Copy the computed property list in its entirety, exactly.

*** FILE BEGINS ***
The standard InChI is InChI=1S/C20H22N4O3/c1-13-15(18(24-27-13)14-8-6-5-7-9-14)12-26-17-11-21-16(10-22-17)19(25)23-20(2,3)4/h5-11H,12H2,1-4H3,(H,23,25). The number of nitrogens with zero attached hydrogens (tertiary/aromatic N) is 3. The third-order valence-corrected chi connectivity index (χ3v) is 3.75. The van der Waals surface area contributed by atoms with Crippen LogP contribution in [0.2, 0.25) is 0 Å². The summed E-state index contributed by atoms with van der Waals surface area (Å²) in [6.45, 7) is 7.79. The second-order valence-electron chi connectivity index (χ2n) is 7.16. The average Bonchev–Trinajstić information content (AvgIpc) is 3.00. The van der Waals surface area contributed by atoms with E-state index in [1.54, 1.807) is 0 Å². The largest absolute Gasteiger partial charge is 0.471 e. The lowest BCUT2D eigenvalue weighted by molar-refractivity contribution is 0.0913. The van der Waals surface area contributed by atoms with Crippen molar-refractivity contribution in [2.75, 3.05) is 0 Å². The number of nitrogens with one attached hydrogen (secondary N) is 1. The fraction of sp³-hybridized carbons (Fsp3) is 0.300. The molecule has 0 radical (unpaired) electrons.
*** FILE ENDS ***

The standard InChI is InChI=1S/C20H22N4O3/c1-13-15(18(24-27-13)14-8-6-5-7-9-14)12-26-17-11-21-16(10-22-17)19(25)23-20(2,3)4/h5-11H,12H2,1-4H3,(H,23,25). The number of nitrogens with zero attached hydrogens (tertiary/aromatic N) is 3. The third-order valence-corrected chi connectivity index (χ3v) is 3.75. The van der Waals surface area contributed by atoms with Crippen LogP contribution in [0.2, 0.25) is 0 Å². The summed E-state index contributed by atoms with van der Waals surface area (Å²) in [6.45, 7) is 7.79. The second-order valence-electron chi connectivity index (χ2n) is 7.16. The average Bonchev–Trinajstić information content (AvgIpc) is 3.00. The van der Waals surface area contributed by atoms with E-state index in [1.54, 1.807) is 0 Å². The largest absolute Gasteiger partial charge is 0.471 e. The lowest BCUT2D eigenvalue weighted by molar-refractivity contribution is 0.0913. The van der Waals surface area contributed by atoms with Crippen molar-refractivity contribution in [2.75, 3.05) is 0 Å². The number of nitrogens with one attached hydrogen (secondary N) is 1. The fraction of sp³-hybridized carbons (Fsp3) is 0.300. The molecule has 0 radical (unpaired) electrons.